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Google “picky eating” and you’ll get 5,220,000 results on everything from “How to Handle Picky Eaters,” to “Is Picky Eating An Eating Disorder?”

It’s a topic that is on the minds of most parents today.

In fact, according to a survey by Abbott, 58 percent of moms say the most significant challenge they deal with on a daily basis is making sure their child eats healthy and nutritious meals.

Another recent report found that although most parents know that healthy eating habits during childhood will affect their children’s health throughout their lives, only 17% say their children’s diet is “very healthy.”

As a mom of two young kids, I know that picky eating is frustrating. From snubbing vegetables and shunning new tastes and textures, to refusing to eat altogether, meal times can be a real challenge.

But picky eating isn’t the problem. Kids need to eat healthy because their lives depend on it.

Food is Medicine

You already know that healthy food nourishes your children’s bodies and minds and gives them the nutrients they need for normal growth and development.

But what your kids eat today will affect them for the rest of their lives. Feed them plenty of saturated fat, packaged, processed foods, refined grains and sugar-laden treats and you can almost guarantee your kid will be at risk for the laundry list of medical conditions and diseases that are killing Americans at an alarming rate.

Things like type-2 diabetes, obesity, heart disease, leaky gut syndrome, Irritable Bowel Syndrome (IBS), autoimmune disease, sleep apnea, depression, anxiety, thyroid disease and cancer.

Of course genetics and lifestyle play a role too, but nutrition has a lot to do with it.

Whether your children are overweight or stick thin, they need to learn what healthy food looks like, how to eat healthy and how to have a healthy relationship with food.

The time is now

When you were pregnant, you did everything you possible could to ensure your pregnancy was a healthy one. You ate healthy and exercised, selected the best medical provider and stayed away from sushi. You knew that the health of your pregnancy would ultimately affect the health of your baby.

When kids become toddlers however, things change. Of course you care more than anything about raising a healthy child, but many parents loosen up about what they feed their kids.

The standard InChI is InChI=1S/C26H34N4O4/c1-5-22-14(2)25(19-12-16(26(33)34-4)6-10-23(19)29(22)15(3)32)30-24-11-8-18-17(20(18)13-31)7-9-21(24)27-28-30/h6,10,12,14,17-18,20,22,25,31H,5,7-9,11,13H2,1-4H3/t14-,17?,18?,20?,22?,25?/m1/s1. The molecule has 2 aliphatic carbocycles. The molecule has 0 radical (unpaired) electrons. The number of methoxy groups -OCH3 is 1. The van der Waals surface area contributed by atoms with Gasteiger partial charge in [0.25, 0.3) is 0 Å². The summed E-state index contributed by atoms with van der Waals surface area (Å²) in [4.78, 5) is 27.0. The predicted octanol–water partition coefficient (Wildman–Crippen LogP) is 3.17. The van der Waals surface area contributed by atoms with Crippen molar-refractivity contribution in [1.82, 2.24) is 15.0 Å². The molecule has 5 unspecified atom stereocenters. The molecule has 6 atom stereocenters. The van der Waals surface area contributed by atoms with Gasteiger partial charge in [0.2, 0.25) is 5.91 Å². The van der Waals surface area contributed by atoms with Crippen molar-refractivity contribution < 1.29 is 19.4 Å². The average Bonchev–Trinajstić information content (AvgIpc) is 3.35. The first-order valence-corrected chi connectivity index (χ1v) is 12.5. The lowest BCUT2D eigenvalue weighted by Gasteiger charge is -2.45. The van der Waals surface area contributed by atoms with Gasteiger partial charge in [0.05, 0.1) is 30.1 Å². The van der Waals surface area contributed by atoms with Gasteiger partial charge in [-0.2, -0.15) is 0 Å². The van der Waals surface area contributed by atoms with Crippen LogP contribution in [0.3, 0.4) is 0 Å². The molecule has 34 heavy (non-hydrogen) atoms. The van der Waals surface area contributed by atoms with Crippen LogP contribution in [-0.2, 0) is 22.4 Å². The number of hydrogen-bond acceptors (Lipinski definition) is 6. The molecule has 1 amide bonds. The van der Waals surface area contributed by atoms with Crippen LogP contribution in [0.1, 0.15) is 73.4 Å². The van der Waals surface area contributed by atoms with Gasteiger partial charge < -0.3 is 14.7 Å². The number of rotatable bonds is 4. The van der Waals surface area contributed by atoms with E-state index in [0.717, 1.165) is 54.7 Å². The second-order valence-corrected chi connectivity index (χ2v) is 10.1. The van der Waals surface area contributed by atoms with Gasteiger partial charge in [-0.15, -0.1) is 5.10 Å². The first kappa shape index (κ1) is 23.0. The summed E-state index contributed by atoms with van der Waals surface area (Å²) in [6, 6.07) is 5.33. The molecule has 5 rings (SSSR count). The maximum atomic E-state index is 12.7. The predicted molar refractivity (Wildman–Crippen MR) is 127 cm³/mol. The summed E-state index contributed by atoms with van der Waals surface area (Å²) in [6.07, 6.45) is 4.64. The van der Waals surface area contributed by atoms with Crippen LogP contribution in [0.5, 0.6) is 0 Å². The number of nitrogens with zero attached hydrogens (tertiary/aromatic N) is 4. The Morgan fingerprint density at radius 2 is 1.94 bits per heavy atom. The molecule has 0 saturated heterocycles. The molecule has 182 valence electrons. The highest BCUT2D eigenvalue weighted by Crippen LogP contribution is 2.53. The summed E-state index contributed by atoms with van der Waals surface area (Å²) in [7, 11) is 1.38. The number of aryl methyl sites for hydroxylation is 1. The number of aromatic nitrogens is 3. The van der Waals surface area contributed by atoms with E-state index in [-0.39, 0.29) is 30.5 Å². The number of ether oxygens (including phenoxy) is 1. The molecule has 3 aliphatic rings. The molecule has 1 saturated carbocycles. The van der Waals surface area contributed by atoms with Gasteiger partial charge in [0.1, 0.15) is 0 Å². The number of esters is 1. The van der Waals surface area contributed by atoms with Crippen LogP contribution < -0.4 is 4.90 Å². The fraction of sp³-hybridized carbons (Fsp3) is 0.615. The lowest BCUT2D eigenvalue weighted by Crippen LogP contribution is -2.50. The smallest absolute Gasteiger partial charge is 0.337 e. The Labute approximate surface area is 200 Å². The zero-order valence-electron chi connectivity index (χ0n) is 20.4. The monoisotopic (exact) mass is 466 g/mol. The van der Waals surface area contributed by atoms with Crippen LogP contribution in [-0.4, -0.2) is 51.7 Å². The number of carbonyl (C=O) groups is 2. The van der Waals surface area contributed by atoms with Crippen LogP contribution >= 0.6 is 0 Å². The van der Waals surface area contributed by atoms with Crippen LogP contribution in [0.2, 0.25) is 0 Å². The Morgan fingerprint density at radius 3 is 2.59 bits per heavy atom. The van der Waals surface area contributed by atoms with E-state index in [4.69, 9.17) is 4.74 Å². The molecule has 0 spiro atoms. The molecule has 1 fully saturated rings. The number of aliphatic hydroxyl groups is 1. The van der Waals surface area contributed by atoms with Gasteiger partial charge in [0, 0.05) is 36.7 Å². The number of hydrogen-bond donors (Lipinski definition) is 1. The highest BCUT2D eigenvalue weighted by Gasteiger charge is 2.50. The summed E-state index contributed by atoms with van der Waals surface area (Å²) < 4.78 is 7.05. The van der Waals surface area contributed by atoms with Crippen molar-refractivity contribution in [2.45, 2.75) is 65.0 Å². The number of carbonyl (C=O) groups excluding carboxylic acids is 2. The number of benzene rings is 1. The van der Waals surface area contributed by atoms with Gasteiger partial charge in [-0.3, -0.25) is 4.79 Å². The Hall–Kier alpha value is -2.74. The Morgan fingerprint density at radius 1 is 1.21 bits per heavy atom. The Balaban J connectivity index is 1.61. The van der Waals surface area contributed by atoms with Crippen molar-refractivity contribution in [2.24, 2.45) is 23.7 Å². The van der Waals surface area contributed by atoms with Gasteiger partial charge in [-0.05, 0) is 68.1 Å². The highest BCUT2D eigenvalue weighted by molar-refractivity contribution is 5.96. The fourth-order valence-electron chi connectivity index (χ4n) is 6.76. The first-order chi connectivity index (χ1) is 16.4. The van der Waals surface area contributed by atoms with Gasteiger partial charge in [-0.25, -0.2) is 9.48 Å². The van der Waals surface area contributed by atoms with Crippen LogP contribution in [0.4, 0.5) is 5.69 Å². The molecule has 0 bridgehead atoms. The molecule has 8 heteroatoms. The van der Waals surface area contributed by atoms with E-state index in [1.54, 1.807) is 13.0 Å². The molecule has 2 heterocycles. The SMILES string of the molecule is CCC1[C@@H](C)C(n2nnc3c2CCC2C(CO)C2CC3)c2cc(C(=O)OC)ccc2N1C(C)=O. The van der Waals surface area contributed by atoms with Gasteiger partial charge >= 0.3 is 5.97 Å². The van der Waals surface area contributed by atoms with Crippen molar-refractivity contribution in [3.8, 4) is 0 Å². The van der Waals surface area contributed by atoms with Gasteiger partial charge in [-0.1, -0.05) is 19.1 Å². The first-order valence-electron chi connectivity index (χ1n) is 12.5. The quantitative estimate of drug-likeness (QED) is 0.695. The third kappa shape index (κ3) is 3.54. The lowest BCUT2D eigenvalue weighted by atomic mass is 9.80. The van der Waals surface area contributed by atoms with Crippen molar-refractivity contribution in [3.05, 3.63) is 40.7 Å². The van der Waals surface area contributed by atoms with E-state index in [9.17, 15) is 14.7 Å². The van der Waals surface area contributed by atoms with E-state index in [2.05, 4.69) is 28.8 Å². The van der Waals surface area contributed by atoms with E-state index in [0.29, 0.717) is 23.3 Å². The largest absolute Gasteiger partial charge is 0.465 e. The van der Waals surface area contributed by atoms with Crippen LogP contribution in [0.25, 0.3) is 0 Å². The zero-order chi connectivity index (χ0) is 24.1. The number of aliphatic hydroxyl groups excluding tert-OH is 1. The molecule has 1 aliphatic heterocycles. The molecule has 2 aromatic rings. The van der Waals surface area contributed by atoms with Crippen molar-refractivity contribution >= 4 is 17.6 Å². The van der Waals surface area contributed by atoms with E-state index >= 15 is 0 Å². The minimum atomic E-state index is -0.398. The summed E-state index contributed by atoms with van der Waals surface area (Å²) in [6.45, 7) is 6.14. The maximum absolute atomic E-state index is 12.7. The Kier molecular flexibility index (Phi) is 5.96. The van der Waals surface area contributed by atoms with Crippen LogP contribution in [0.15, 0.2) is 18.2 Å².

Sure, what you feed your kids now may not have any affect on their health. But if you truly want to raise a healthy kids, you need to start now.

In the U.S., our medical model isn’t built around wellness and disease prevention. For example, although heart disease is the number one leading cause of death, we only pay attention to middle age men and women who are at risk instead of preventing heart disease by teaching kids how to eat healthy and exercise when they’re young.

But they’re kids!

You might think, “But kids should be kids! I don’t want to rob them of their childhood.”

To me, that sounds a little extreme. And absurd.

Feed your kids healthy=take away their childhood?

That’s like saying you shouldn’t discipline them, or teach them right from wrong, or instill a sense of responsibility and independence in them because it could potentially ruin their childhood.

I’m not suggesting that kids shouldn’t enjoy cookies, ice cream and birthday cake. Of course they should. But a majority of what they eat should be healthy, whole foods.

Like anything else that comes along with parenting, it won’t be easy but it can be done.

Author Details
Julie Revelant teaches parents how to raise children who are healthy, adventurous eaters. Through blog posts and videos, her goal is to shift the conversation from short-term, problem picky eating to lifelong, healthy eating and healthy futures. Julie has written for FoxNews.com, FIRST for Women magazine, WhatToExpect.com, EverydayHealth.com, RD.com, TheBump.com, Care.com, and Babble.com.